Regularly, BT holds a draw of all those account holders who use Friends and Family and the winner gets to take all their friends and family on a grand holiday with much spending cash for the holiday-makers and much publicity for the aforementioned telecommunications company. The good news, for those of us with no vacation booked, is that there are two draws yet to be held; one in August and one in September, so keep your fingers crossed that you win, but read on for the cautionary tales. BT tells me that all winners to date live in England, so make sure you have persuaded some contacts down south to include you on their list.
Then, consider the people that you include on your Friends and Family list, and let's assume they are all either a pal or immediate kin. Does this make for the ideal holiday grouping? Are your friends compatible with your family, or perhaps more aptly, does your family get on well enough to contemplate a holiday away together? These days, family can mean and involve numerous former in-laws, step-grandparents and the like, and while the relationship may be exemplary between each and the hub (that's you), their links with each other may not be so pleasurable. Do you really lust after a hot foreign holiday that much?
The problem would seem to be overcome if the winners could pick and choose from the Friends and Family list. And then I realised the full implications. Can you imagine knowing that you were on a winning list, and they crossed you off? The perfect end to a good friendship or familyship. I rang BT to find out if pick 'n' mix was an option, and received two completely different answers. Jason says Yes and David says No. What I did learn from them was that, as expected, people include all sorts of other phone numbers alongside traditional family and friends. Hairdressers and doctors were quoted to me as examples, and when I posed the possibility of a lover being on a friends and family list, the help desk agreed this could be problematic.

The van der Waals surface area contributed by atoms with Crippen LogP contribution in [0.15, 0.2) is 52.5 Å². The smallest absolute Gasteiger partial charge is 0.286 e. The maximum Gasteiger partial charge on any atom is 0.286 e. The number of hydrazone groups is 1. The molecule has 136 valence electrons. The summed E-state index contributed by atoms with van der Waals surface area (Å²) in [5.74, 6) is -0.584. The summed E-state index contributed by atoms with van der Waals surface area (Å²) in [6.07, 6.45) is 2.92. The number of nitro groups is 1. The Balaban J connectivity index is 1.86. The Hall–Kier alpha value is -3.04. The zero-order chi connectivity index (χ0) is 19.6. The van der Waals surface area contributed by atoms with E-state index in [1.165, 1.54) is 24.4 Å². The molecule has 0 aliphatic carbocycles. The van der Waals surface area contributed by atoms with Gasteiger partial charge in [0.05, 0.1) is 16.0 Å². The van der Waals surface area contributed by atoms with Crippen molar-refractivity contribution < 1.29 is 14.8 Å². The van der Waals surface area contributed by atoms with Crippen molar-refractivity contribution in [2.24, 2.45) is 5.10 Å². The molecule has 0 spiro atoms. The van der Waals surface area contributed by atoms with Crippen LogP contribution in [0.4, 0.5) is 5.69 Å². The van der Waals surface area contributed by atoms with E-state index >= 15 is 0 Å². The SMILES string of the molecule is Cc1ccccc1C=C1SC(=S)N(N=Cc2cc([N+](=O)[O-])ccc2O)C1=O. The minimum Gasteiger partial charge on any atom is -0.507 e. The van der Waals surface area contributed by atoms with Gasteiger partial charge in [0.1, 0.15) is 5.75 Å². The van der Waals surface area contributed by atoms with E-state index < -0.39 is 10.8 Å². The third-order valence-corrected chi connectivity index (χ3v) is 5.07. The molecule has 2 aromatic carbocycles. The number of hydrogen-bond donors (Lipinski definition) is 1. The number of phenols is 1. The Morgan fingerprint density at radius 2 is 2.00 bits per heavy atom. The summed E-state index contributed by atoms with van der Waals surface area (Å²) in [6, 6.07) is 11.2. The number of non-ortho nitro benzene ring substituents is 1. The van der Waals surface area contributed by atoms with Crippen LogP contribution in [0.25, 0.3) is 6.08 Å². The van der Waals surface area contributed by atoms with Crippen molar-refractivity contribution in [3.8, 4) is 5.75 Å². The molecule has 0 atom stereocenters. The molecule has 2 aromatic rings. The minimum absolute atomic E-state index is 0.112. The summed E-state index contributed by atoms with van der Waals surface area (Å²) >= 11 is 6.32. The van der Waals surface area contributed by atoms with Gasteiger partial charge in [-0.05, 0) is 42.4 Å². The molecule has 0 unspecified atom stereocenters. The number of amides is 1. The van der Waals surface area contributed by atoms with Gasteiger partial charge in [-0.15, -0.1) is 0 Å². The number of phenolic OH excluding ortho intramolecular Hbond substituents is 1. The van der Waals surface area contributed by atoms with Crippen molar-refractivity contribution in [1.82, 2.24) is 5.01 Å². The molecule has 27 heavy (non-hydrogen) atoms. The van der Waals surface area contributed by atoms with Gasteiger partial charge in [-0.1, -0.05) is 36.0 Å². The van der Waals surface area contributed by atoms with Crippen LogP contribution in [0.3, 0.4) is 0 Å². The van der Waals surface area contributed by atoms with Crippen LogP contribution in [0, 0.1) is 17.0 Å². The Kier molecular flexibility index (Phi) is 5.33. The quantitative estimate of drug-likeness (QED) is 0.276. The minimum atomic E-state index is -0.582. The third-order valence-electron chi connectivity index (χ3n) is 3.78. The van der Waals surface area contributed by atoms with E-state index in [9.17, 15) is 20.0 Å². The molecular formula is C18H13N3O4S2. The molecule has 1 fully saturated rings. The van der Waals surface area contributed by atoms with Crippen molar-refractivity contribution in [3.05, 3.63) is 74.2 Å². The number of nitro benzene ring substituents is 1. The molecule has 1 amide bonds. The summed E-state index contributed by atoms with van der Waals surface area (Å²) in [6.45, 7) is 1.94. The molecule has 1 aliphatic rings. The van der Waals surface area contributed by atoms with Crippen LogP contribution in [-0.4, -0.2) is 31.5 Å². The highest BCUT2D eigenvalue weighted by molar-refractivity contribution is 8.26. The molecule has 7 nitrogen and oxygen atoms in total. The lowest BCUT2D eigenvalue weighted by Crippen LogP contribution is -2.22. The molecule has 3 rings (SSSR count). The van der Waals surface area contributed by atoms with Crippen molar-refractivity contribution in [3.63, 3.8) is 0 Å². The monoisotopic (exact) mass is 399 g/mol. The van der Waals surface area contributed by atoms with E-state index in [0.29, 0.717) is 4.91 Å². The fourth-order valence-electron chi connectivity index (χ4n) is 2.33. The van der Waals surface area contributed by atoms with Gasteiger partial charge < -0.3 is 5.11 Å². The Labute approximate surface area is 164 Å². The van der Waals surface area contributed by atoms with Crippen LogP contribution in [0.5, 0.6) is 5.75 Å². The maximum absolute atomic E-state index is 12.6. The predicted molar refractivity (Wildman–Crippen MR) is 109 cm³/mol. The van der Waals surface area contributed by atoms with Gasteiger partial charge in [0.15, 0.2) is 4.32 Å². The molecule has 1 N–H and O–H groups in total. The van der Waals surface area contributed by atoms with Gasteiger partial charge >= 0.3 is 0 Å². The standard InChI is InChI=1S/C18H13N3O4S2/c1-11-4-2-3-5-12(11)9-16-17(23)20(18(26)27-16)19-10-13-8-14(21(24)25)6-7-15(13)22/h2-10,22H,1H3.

It is quite usual for Friends and Family lists to include the phone number of an organisation, and experience warns of the potential outcomes. While teaching, two colleagues visited an exhibition, and filled in a prize draw ticket, answering the questions together but only including one name. They casually agreed that if they won they would go away together. You'll guess the rest. Win they did, and argued about the ownership of the prize to such an extent that it destroyed their professional relationship and nearly split the teaching establishment. David (or was it Jason?) confirmed what I already knew. Most dial-up Internet users include their Internet service provider (ISP) on Friends and Family, so the chances of Compuserve or Demon winning a holiday are growing by the minute. Would you want to take your ISP's representative on holiday with you? Somehow I doubt it. In all fairness, you should consider it from the other point of view. Our business, a Highland-based ISP, has considered the issues. Would we want to go away on holiday with our customers and their great-uncle, ex-husband and old friend from Outer Somewhere? Would they quiz us about exciting concerns like modem strings, or the latest Gatesian update? Would they let us have a holiday at all?
My position is now clear. If I win in my own right, I'll go and take my circle of friends and family, but if I'm on someone else's circle I'll want to be really sure that they are my ideal companions. Enjoy your hols.